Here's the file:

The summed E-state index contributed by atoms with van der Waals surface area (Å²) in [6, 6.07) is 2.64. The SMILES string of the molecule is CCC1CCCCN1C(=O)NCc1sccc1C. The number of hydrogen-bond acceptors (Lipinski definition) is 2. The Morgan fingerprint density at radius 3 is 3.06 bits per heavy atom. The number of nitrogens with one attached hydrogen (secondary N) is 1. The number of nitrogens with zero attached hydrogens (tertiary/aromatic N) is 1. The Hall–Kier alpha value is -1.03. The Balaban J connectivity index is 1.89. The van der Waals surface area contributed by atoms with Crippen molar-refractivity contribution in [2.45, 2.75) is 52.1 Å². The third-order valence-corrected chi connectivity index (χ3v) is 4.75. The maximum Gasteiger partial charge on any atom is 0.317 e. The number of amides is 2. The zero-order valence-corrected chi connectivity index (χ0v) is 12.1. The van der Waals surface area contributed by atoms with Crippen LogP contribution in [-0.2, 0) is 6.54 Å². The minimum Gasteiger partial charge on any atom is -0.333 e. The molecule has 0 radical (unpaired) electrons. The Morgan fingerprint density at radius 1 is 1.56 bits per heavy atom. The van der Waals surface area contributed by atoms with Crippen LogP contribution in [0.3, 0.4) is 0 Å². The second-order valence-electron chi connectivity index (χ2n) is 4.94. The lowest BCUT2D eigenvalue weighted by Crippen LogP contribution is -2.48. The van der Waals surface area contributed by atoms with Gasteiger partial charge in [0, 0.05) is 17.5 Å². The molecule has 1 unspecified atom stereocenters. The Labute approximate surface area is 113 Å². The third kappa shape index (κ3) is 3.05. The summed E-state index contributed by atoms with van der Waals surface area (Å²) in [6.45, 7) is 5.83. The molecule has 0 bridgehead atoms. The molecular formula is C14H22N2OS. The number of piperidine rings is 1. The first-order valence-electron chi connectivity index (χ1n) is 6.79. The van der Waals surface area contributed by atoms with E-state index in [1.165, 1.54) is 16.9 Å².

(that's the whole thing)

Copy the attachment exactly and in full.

The summed E-state index contributed by atoms with van der Waals surface area (Å²) in [6, 6.07) is 2.64. The SMILES string of the molecule is CCC1CCCCN1C(=O)NCc1sccc1C. The number of hydrogen-bond acceptors (Lipinski definition) is 2. The Morgan fingerprint density at radius 3 is 3.06 bits per heavy atom. The number of nitrogens with one attached hydrogen (secondary N) is 1. The number of nitrogens with zero attached hydrogens (tertiary/aromatic N) is 1. The Hall–Kier alpha value is -1.03. The Balaban J connectivity index is 1.89. The van der Waals surface area contributed by atoms with Crippen molar-refractivity contribution in [2.45, 2.75) is 52.1 Å². The third-order valence-corrected chi connectivity index (χ3v) is 4.75. The maximum Gasteiger partial charge on any atom is 0.317 e. The number of amides is 2. The zero-order valence-corrected chi connectivity index (χ0v) is 12.1. The van der Waals surface area contributed by atoms with Crippen LogP contribution in [-0.2, 0) is 6.54 Å². The minimum Gasteiger partial charge on any atom is -0.333 e. The molecule has 0 radical (unpaired) electrons. The Morgan fingerprint density at radius 1 is 1.56 bits per heavy atom. The van der Waals surface area contributed by atoms with Crippen LogP contribution in [0.3, 0.4) is 0 Å². The second-order valence-electron chi connectivity index (χ2n) is 4.94. The lowest BCUT2D eigenvalue weighted by Crippen LogP contribution is -2.48. The van der Waals surface area contributed by atoms with Gasteiger partial charge in [0, 0.05) is 17.5 Å². The molecule has 1 unspecified atom stereocenters. The Labute approximate surface area is 113 Å². The third kappa shape index (κ3) is 3.05. The summed E-state index contributed by atoms with van der Waals surface area (Å²) in [6.45, 7) is 5.83. The molecule has 0 bridgehead atoms. The molecular formula is C14H22N2OS. The number of piperidine rings is 1. The first-order valence-electron chi connectivity index (χ1n) is 6.79. The van der Waals surface area contributed by atoms with E-state index in [1.165, 1.54) is 16.9 Å².